We’re a country with 330 million people and more than 15,000 murders and non-negligent manslaughters per year. In 2018, we executed . . . 25 people, 13 of them in Texas. The preliminary tally for 2019 is 22. Aside from a court-imposed moratorium that lasted from the late ’60s to the late ’70s, and the two decades we spent making up for lost time thereafter, the trend has been downward since the Great Depression…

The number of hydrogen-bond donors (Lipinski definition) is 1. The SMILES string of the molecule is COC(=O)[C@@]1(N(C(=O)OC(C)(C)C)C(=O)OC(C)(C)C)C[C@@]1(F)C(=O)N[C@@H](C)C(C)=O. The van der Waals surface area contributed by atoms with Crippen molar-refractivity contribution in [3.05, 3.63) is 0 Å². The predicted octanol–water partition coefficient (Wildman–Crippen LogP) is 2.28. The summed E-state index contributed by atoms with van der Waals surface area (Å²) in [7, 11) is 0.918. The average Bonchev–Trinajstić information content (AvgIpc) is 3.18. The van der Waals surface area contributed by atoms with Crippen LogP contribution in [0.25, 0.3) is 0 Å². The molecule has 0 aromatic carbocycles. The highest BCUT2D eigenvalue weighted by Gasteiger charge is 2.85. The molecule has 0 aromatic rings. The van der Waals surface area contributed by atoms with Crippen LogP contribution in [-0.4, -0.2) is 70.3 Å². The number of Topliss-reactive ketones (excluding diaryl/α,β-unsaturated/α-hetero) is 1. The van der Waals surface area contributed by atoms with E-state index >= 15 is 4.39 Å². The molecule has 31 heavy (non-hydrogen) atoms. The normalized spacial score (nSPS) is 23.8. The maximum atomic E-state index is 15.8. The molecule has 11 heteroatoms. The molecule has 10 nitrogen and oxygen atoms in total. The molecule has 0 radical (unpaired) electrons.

Basically, every aspect of the death penalty is looking anemic. It takes longer to kill criminals than it used to: The “average elapsed time from sentencing to execution almost tripled from 1988 (6.7 years) to 2018 (19.8 years),” according to the BJS. And more prisoners are being removed from death row by other means than are being executed: As mentioned above, 25 were put to death in 2018; meanwhile, 64 had their death sentences revoked through various channels (commutations, courts overturning laws or convictions, etc.), and another 24 died in ways besides execution.